Satellite-to-cellphone providers are limited to “store and forward” texts for now due to the small number of in-orbit satellites today. “Store and forward” means a user’s cell phone would send data to a satellite as it passes overhead, whereupon the satellite would “store” it onboard for a short time, and then “forward” it to an Earth-based receiver (and the rest of the internet) at its first opportunity. As more satellites are launched, and are able relay users’ data more rapidly, satellite-to-cell phone companies plan to offer low-bandwidth internet access, and then, eventually, full 5G connectivity. For now, satellite-to-cell phone technology is poised to improve affordable access to (limited) satellite broadband but isn’t able to meet demand for full 5G connectivity. The SpaceX and T-Mobile joint venture puts significant resources into deploying satellite-to-cellphone technology, adding momentum to a future with increasingly accessible and affordable internet access.
To help realize a future with more affordable internet access for all, governments and aid agencies should take the following steps:
Governments should consider, and even actively encourage, emerging commercial options like satellite-to-cell phone technology, to pragmatically close remaining broadband access gaps. Now is the time to ensure domestic licensing regimes are clearly written, discoverable, and up to date (authority to operate and use certain radiofrequencies). Governments should participate in their regional telecommunication organization and be proactive in developing policy and regulations that emphasize the importance of affordable telecom services, particularly as these organizations are in the process of establishing standards for cell phone to satellite technology.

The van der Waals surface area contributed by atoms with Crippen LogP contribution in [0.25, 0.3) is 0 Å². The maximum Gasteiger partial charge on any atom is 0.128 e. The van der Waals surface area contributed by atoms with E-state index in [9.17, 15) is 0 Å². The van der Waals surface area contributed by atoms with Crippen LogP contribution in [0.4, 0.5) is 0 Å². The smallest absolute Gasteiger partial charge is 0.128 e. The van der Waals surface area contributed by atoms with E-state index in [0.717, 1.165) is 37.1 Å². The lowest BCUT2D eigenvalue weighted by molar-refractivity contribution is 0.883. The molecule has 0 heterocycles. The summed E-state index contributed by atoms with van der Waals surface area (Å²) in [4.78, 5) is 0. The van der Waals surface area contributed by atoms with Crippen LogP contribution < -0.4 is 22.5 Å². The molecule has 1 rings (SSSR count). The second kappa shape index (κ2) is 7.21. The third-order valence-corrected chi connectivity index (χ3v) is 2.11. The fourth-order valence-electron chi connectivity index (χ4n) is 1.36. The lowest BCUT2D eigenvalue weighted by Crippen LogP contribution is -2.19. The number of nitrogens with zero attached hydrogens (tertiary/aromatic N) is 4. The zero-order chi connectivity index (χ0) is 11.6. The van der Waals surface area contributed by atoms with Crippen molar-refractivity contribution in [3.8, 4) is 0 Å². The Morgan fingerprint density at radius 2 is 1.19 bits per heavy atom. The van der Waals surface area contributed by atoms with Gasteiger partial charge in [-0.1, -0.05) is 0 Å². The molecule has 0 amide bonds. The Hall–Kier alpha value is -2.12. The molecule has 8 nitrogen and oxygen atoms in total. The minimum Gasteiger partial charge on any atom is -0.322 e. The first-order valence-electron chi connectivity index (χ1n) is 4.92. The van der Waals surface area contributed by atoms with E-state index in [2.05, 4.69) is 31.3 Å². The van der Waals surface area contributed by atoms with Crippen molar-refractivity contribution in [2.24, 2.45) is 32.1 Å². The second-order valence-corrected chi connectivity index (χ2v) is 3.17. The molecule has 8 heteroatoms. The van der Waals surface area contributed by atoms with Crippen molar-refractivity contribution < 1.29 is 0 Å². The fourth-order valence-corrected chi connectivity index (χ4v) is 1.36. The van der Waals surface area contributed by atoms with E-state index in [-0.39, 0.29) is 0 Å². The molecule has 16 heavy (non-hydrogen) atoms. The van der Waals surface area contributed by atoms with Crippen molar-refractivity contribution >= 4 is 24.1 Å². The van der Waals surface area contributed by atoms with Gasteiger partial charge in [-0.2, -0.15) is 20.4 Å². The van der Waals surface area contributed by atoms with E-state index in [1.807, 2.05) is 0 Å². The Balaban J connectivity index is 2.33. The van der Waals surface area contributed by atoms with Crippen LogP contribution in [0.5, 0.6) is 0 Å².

Bilateral and multilateral aid and development finance agencies should consider satellites as a viable option when advising partners regarding telecommunications infrastructure. As more satellite companies become operational, it will be increasingly important to champion transparency from all actors on system capabilities, cost, and best practices—particularly in the establishment of and encouragement to follow regulations and licensing. Development agencies should increase understanding and use of space capabilities as an “enabling” infrastructure.
Countries studied include Afghanistan, Argentina, Bangladesh, Burkina Faso, Brazil, Democratic Republic of Congo, Cote d’Ivoire, Cameroon, Algeria, Egypt, Ethiopia, Ghana, Haiti, Indonesia, India, Kenya, Sri Lanka, Lesotho, Myanmar, Malawi, Mexico, Malaysia, Mozambique, Nigeria, Peru, Papua New Guinea, Philippines, Pakistan, Rwanda, Sudan, Thailand, Turkey, Tanzania, Ukraine, Uganda, South Africa, Zambia.
CGD blog posts reflect the views of the authors, drawing on prior research and experience in their areas of expertise. CGD is a nonpartisan, independent organization and does not take institutional positions.